Encouraging entrepreneurship is another promising path. Here, our region is not keeping up. The Kauffman Foundation recently ranked Pennsylvania 48th out of the 50 states in terms of startup activity; Ohio was ranked 37th. But the region has some excellent colleges and universities. Partnerships between universities and entrepreneurs have the potential to promote innovative ideas that can be turned into profitable businesses and, ultimately, jobs. Retaining students in the region after they graduate will also help create a more-highly skilled workforce.
ND: You’re a member of the Federal Open Market Committee (FOMC) which has received a great deal of media and public attention regarding interest rates. What has been your experience working with other Fed Governors as you collaborate and work towards growing the US economy through prudent monetary policy?
LM: The seven members of the Board of Governors (currently there are two openings) and 12 Federal Reserve Bank presidents all participate in FOMC meetings, led by Chair Janet Yellen. As you said, it is a collaborative process. It is also a very collegial group. Each of us brings a different perspective to the table, which makes for a very productive discussion of the issues leading to a consensus on monetary policy. I very much value hearing the views of my colleagues as we work toward assessing economic developments, the outlook, and the risks to the outlook. The decentralized structure of the Federal Reserve System is one of its great strengths and one worth preserving. It helps ensure that Main Street perspectives are considered when we set national monetary policy.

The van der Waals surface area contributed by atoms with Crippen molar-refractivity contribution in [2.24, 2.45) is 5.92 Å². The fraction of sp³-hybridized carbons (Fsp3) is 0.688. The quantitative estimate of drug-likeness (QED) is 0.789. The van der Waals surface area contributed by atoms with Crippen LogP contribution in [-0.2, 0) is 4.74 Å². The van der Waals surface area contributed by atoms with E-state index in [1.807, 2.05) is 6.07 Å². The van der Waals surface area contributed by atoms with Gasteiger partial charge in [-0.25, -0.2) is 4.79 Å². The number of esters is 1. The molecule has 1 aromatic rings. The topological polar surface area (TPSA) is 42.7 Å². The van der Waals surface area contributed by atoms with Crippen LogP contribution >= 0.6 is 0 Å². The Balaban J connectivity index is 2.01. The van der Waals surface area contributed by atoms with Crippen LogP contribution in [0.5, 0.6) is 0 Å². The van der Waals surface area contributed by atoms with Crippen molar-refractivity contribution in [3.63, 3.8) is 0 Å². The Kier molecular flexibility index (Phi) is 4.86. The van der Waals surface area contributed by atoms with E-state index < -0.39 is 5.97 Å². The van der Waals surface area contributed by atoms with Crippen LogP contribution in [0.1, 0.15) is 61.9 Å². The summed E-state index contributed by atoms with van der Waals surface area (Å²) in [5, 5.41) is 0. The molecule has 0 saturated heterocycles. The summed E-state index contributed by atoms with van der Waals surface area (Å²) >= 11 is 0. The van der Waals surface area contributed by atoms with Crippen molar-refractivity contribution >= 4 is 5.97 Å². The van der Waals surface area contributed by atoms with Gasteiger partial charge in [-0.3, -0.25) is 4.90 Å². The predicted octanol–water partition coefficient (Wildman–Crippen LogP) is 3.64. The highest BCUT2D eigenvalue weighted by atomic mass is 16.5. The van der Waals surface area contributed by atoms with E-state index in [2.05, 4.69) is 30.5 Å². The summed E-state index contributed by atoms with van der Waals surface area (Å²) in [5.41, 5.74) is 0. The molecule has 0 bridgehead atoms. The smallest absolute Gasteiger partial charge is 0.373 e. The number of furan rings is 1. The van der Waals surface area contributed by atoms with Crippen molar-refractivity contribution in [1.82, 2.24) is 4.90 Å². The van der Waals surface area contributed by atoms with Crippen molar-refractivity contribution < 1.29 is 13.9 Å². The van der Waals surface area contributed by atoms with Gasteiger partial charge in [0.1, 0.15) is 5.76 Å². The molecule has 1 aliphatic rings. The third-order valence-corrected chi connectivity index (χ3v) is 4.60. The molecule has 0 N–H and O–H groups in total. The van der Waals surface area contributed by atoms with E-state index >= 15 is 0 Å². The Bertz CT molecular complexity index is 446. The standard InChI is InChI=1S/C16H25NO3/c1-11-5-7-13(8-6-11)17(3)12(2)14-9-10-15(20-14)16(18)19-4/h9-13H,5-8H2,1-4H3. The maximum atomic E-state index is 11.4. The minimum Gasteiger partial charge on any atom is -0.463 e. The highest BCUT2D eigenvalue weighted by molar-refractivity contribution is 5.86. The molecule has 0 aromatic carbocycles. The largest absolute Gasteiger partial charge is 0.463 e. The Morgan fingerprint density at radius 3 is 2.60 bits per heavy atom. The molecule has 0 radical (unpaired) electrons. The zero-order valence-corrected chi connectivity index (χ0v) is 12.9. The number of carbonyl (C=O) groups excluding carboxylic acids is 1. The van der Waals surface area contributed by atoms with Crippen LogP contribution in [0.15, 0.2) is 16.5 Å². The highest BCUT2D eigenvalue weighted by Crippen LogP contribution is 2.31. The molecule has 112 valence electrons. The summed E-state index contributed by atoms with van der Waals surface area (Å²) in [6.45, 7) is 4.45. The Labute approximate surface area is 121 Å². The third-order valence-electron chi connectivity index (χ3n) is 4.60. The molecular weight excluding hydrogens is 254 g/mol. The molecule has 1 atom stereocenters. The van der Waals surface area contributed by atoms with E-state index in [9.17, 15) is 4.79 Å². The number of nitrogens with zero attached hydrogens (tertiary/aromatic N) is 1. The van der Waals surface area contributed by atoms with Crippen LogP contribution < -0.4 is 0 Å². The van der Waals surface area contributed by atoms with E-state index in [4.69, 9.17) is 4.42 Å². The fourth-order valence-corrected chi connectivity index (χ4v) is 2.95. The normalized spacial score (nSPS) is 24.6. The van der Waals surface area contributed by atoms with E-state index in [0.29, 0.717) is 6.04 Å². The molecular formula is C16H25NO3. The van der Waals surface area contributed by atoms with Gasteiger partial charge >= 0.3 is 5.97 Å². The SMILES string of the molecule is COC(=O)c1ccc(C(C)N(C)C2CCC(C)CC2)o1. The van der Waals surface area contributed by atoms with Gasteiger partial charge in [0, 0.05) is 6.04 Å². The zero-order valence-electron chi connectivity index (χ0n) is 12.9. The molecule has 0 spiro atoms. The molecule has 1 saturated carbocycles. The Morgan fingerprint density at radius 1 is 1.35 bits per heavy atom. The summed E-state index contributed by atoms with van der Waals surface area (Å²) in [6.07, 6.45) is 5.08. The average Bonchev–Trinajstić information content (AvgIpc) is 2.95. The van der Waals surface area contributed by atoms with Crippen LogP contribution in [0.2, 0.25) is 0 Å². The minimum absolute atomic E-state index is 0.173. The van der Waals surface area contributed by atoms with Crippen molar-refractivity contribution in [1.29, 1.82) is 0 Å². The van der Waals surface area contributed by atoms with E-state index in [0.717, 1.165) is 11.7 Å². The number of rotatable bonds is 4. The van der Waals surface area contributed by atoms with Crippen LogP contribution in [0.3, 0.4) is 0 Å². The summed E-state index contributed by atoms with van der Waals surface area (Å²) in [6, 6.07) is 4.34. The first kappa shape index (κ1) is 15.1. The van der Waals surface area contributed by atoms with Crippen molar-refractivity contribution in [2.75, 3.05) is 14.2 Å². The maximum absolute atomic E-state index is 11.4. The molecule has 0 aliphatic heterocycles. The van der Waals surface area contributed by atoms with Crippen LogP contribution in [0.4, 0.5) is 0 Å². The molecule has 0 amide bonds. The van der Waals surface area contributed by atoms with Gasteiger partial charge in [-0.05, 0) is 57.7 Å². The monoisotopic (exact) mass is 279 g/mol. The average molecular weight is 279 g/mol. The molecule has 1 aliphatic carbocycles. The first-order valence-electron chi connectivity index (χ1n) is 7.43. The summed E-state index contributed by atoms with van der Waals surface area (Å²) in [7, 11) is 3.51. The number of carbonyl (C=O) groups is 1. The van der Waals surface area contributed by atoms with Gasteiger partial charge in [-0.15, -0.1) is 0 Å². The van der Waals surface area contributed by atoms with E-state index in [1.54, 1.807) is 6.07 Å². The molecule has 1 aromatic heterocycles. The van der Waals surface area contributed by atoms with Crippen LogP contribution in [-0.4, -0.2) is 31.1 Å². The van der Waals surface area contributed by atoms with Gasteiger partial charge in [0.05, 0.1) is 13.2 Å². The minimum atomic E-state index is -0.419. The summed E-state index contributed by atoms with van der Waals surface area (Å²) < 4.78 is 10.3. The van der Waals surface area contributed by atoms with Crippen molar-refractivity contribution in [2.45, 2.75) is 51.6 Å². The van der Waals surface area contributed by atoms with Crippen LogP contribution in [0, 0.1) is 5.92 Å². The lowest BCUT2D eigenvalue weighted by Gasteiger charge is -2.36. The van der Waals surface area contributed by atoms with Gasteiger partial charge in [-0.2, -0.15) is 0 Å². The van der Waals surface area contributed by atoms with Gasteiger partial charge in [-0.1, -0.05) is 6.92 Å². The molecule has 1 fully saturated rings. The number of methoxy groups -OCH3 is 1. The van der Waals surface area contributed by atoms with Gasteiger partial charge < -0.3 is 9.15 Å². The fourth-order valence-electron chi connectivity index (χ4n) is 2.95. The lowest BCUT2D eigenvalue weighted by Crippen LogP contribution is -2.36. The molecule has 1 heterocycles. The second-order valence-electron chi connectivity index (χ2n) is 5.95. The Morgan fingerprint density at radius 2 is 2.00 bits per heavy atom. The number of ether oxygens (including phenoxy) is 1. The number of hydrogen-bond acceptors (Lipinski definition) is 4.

ND: There has been concern about the liquidity situations in Puerto Rico and Greece and the potential impact on the US economy. What are your thoughts on the development of these issues and do you think there will be any negative impact to the economic recovery of the 4th District or national economy?
LM: The situation in Greece remains unresolved. The economic circumstances there are very painful for the Greek people. But I expect the situation to have only a limited effect on the U.S economy. Our direct exposure via trade is limited and our banks have little exposure to Greek banks. In addition, Greek debt is held mainly by the public sector rather than private-sector investors, and the European Central Bank has tools to contain spillovers to broader financial markets. Although there has been some volatility, the reaction in bond yields in other European countries as well as in the U.S. has largely been subdued.
I am not expecting the fiscal problems in Puerto Rico to spill over to the broader U.S. economy. Credit conditions in the municipal bond market have remained stable in the wake of Puerto Rico’s announcement that it may need to seek restructuring of some of its debt. The exposure of tax-exempt mutual funds and money market funds is fairly limited. Of course, my colleagues and I on the FOMC continue to monitor the situation.